In June of 1992, Atchison wrote to Dofasco and proposed a purchase and sale of a portion of the foundry assets, namely technology, know-how, and related assets for diesel trucks and rapid transit trucks. It offered a purchase price of $2.17 million cash at closing or $1.3 million cash at closing with certain royalty payments for five years (for a total consideration up to $2.8 million). The letter also contained a provision that Dofasco not pursue discussions with other potential buyers for 90 days. In a second proposal dated June 15, 1992, Atchison increased the offer to $2.0 million cash at closing and royalty payments for a period of five years up to $1 million, for total consideration up to $3 million. Atchison's offer was not accepted.

In late June 1992 Dofasco determined it would attempt to sell substantially all the assets of the foundry to a single purchaser. Thereafter, several parties, including Naco and Atchison, signed confidentiality agreements and began reviewing the foundry's operations and assets to determine whether to enter into substantive negotiations to buy the foundry.

As part of this process, Andy Mikalauskas, the manager of the foundry, provided Atchison with various written materials in order for Atchison to evaluate whether to make a proposal. Dofasco provided a projection for the foundry for November 1, 1992 through December 31, 1993 which forecast that the foundry would earn $4.8 million of pre-tax income during that period.

Naco, Atchison and Racine Steel Castings ("Racine") emerged as the three principal bidders for the foundry. Racine bid $3.5 million, Naco bid roughly $6 million and Atchison bid $10 million for the entire foundry.1 All bids were subject to due diligence. Upon receipt of the various proposals, Mr. Mikalauskas advised Naco and Racine that their proposals were not competitive and gave them the opportunity to increase their price. The companies were either unable or unwilling to submit higher bids. Naco expressed skepticism that the higher price offered by Atchison would stand after due diligence was completed. In a letter to Mr. Mikalauskas dated August 4, 1992 Naco indicated:

We are somewhat surprised that our bid is so far below those of other companies. As you know, we have spent more time reviewing your operations and probably understand your business better than any of the other companies ... When the other companies begin to perform their due diligence, they may come to the same conclusion we have reached. We are skeptical that the initial indication of values you have received will hold to the final closing ... We still have a strong interest in Dofasco Steel Foundry and would be pleased to have further discussions with you.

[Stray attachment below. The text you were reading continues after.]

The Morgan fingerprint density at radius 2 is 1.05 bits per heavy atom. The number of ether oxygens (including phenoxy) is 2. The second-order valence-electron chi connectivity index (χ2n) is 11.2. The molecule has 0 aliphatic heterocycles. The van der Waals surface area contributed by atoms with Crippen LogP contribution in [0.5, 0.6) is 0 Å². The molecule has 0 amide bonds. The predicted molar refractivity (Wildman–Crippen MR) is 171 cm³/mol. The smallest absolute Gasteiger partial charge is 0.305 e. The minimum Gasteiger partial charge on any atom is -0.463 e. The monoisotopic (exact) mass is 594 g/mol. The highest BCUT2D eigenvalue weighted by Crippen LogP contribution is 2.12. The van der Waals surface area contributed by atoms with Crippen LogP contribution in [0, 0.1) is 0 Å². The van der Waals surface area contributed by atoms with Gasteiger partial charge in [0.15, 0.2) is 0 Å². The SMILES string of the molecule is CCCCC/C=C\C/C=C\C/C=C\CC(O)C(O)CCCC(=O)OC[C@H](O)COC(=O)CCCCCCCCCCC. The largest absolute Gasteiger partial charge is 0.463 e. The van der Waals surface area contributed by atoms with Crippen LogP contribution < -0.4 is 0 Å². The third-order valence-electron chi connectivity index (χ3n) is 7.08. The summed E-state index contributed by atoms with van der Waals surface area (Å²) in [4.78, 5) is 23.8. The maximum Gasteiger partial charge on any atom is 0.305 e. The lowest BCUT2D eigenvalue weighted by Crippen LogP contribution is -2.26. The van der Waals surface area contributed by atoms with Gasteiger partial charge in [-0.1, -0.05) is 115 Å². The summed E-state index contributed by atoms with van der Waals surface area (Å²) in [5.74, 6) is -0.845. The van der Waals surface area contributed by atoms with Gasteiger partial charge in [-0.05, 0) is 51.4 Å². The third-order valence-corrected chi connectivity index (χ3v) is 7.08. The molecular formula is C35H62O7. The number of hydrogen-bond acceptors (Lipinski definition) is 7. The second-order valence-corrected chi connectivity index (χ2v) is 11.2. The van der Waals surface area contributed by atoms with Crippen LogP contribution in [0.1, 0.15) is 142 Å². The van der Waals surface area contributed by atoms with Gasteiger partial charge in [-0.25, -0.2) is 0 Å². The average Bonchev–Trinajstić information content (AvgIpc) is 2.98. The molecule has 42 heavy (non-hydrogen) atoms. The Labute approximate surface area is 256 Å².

Because Atchison's bid was significantly higher than any other bid, on August 17, 1992, Dofasco entered into a letter of intent with Atchison for substantially all of the foundry assets. The agreement stated that completion of the transaction was subject to, among other things, due diligence by Atchison and that there be no material changes in business or assets. It further provided:

The foregoing is not intended to be taken as a legally binding offer to purchase the assets ... but simply to record the parties' intentions in this regard and this letter and its acceptance will not create any legal obligations except as provided under "Purchase and Sale Agreement" and "Confidentiality".

After Atchison and Dofasco entered into the letter of intent, Dofasco issued a notice to its foundry employees which stated:

Both parties are now working towards meeting a target sale closing of no later than October 31, 1992. However, it is important to understand that we are at an early stage in our discussions, and while we are optimistic of achieving a successful conclusion, the sale is not final at this point.

David Belluck, an Atchison director, Mr. Hugh Aiken, the president of Atchison, and an executive staff oversaw the due diligence of the foundry. In late August of 1992, Mr. Belluck and Mr. Aiken met with Mr. Mikalauskas and offered him a position with Atchison if the company was successful in acquiring the foundry. Dofasco was aware of this offer. From August until late September, Atchison conducted extensive due diligence of the Dofasco foundry.

As part of its due diligence inspection, Atchison visited the foundry at various times, as well as some of the foundry's customers. Holland Hitch, a key foundry customer that provided about 20% of all foundry sales in 1992, indicated that it had replaced its production with a French company and could not commit to resume its business with Dofasco. Atchison estimated the foundry would need to invest $1.5 million in capital improvements to keep the Holland Hitch business.

On September 25, 1991, Mr. Belluck faxed Dofasco a letter which indicated that Atchison's due diligence had "identified a number of factors that are different than the assumptions in the initial material" including: a loss of customers and price declines due to shutdown, the lack of potential for manpower savings, the...